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Year : 2018  |  Volume : 66  |  Issue : 3  |  Page : 830--832

False localizing oculomotor nerve palsy after endovascular coiling of a posterior communicating artery aneurysm

Boby V Maramattom1, Vijay Jayakrishnan2, Dilip Panikar3, S Shyam Sundar3,  
1 Department of Neurology, Aster Medcity, Kochi, Kerala, India
2 Department of Neurointervention, Aster Medcity, Kochi, Kerala, India
3 Department of Neurosurgery, Aster Medcity, Kochi, Kerala, India

Correspondence Address:
Dr. Boby V Maramattom
Department of Neurology, Aster Medcity, Kochi, Kerala

How to cite this article:
Maramattom BV, Jayakrishnan V, Panikar D, Sundar S S. False localizing oculomotor nerve palsy after endovascular coiling of a posterior communicating artery aneurysm.Neurol India 2018;66:830-832

How to cite this URL:
Maramattom BV, Jayakrishnan V, Panikar D, Sundar S S. False localizing oculomotor nerve palsy after endovascular coiling of a posterior communicating artery aneurysm. Neurol India [serial online] 2018 [cited 2022 Oct 1 ];66:830-832
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Full Text


False localizing signs (FLS) are potentially misleading clinical signs that occur at a distance from the predicted site of anatomic localization in the brain. FLS have been described as occurring in association with raised intracranial pressure (ICP), spinal cord lesions, or diaschisis. Abducens nerve palsies are the commonest FLS.[1] Oculomotor FLS are rare.

A 38-year old lady presented to us with a thunderclap headache and a computed tomography (CT) angiogram showing a partially thrombosed left posterior communicating (PCom) aneurysm. On examination, she had a Glasgow Coma Scale (GCS) of 15. Both pupils were equal in size and reacting well to light. A four-vessel digital subtraction angiography (DSA) showed a fusiform irregular, dissecting PCom aneurysm (1.68 × 1.48 cm) extending from the PCom origin at the internal carotid atery (ICA). Magnetic resonance imaging (MRI) of the brain showed the aneurysm to be indenting the left uncus [Figure 1].{Figure 1}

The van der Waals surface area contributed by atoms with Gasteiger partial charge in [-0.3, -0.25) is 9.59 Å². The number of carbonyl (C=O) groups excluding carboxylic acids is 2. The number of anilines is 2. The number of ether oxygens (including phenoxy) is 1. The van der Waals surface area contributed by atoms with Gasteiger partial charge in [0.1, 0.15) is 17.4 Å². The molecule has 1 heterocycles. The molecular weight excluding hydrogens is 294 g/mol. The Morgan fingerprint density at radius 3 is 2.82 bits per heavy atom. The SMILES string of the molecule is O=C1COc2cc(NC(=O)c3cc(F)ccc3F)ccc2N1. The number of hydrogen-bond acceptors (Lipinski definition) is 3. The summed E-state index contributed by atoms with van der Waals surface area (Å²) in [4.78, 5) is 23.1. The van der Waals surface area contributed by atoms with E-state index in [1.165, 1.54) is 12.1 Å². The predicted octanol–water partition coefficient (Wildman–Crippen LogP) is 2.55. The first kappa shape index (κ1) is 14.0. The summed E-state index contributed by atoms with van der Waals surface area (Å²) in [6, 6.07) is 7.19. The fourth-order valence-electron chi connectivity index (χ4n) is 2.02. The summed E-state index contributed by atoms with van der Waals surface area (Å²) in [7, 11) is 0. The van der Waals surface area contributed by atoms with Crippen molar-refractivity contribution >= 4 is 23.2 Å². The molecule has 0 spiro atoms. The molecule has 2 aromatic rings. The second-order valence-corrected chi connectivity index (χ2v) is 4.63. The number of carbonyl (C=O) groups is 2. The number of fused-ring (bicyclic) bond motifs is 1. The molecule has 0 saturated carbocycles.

She underwent endovascular coiling of the left PCom aneurysm under general anesthesia. The filling portion of the partly thrombosed fusiform aneurysm was accessed using SL 10/18, synchro14 wires. Guglielmi detachable coils (GDC) 0 18 and soft target coils were used to pack the aneurysm. Good angiographic occlusion was noted on final angiograms. Anesthesia was reversed and she was extubated in the intensive care unit (ICU) with a Glasgow Coma Scale (GCS) score of 15. Three hours later, she suddenly vomited, her blood pressure (BP) increased to 210/130 mm Hg, and she became comatose. A dilated unreactive pupil was noted on the right side. An urgent computed tomographic (CT) scan of the brain showed a fresh subarachnoid hemorrhage in the subarachnoid cisterns [Figure 2]. A repeat DSA showed a coiled and completely occluded left PCom aneurysm without contrast extravasation. A generalized reduction in the intracranial flow was noted, suggestive of massively raised intracranial pressure (ICP). The aneurysm size had increased to 1.81 × 2.15 cm. A repeat CT scan of the brain after 2 h showed features of right uncal herniation (UH) [Figure 2]. Over the next 3 h, her left pupil also became dilated and unreactive and she gradually lost her brainstem reflexes. She expired the next morning.{Figure 2}